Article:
over 3 years ago • 2 mins
Zoom Video Communications has certainly made the most of its moment in the spotlight: the teleconferencing provider reported a way better-than-expected quarterly update this week 🌟
Zoom’s last quarter – which ended in April – saw its revenue grow by 169% versus the same time last year. That was down to all the new users who flocked to the platform under global stay-at-home orders, with everything from homeschooling to house parties suddenly a virtual affair 💻
Zoom almost doubled its revenue forecast for this year too, which suggests the company’s expecting to both add more paying users and boost the amounts existing subscribers will pay. Fixing users’ many privacy concerns should certainly help with that…
Zoom’s expectation-smashing announcement “only” pushed its stock up 5% on Wednesday – small potatoes after the more-than 200% rise it’s seen this year. The tepid investor response could be because some of them “bought the rumor, sold the news”. In other words, they bought up Zoom’s stock’s in anticipation that it’d benefit from the coronavirus lockdown, and sold after its strong earnings update to secure their profit 💰 On the other hand, it could also be because cautious investors are worried that the company’s temporarily inflated costs – including additional server capacity from Amazon Web Services to cope with all those new users – hints at further pressures ahead.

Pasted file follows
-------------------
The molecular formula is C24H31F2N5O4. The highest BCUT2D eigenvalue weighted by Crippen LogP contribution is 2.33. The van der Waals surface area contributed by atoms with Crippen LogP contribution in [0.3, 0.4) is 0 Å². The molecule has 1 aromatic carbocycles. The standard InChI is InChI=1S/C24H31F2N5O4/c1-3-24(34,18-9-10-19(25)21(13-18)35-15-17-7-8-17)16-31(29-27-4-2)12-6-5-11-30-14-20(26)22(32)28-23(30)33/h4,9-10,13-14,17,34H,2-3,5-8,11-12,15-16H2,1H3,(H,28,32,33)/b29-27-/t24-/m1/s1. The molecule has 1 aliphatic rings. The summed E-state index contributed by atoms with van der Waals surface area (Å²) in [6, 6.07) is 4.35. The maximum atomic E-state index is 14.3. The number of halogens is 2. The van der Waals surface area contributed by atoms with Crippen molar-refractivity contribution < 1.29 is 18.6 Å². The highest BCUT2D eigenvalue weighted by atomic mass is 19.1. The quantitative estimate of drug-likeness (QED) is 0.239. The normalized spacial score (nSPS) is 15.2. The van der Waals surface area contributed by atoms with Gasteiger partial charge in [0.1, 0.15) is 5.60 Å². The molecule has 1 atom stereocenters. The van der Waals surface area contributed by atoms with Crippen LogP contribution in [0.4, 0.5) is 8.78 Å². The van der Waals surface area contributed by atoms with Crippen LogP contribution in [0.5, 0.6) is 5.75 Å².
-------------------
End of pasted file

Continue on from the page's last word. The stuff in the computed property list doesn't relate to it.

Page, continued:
According to a LinkedIn survey last month, more than 80% of people in desk-based industries – like finance and tech – reckon they can do their jobs just as effectively from their sofas 🛋 Nearly a quarter of top executives participating in a separate PwC poll, meanwhile, said they’re looking at trimming office space. So with the potential for a lot more teleconferencing in the future, it’s perhaps no surprise there’s big competition afoot: Facebook recently announced new video-calling features, while telecoms giant Verizon bought Zoom-rival BlueJeans.
Disclaimer: These articles are provided for information purposes only. Occasionally, an opinion about whether to buy or sell a specific investment may be provided. The content is not intended to be a personal recommendation to buy or sell any financial instrument or product, or to adopt any investment strategy as it is not provided based on an assessment of your investing knowledge and experience, your financial situation or your investment objectives. The value of your investments, and the income derived from them, may go down as well as up. You may not get back all the money that you invest. The investments referred to in this article may not be suitable for all investors, and if in doubt, an investor should seek advice from a qualified investment advisor.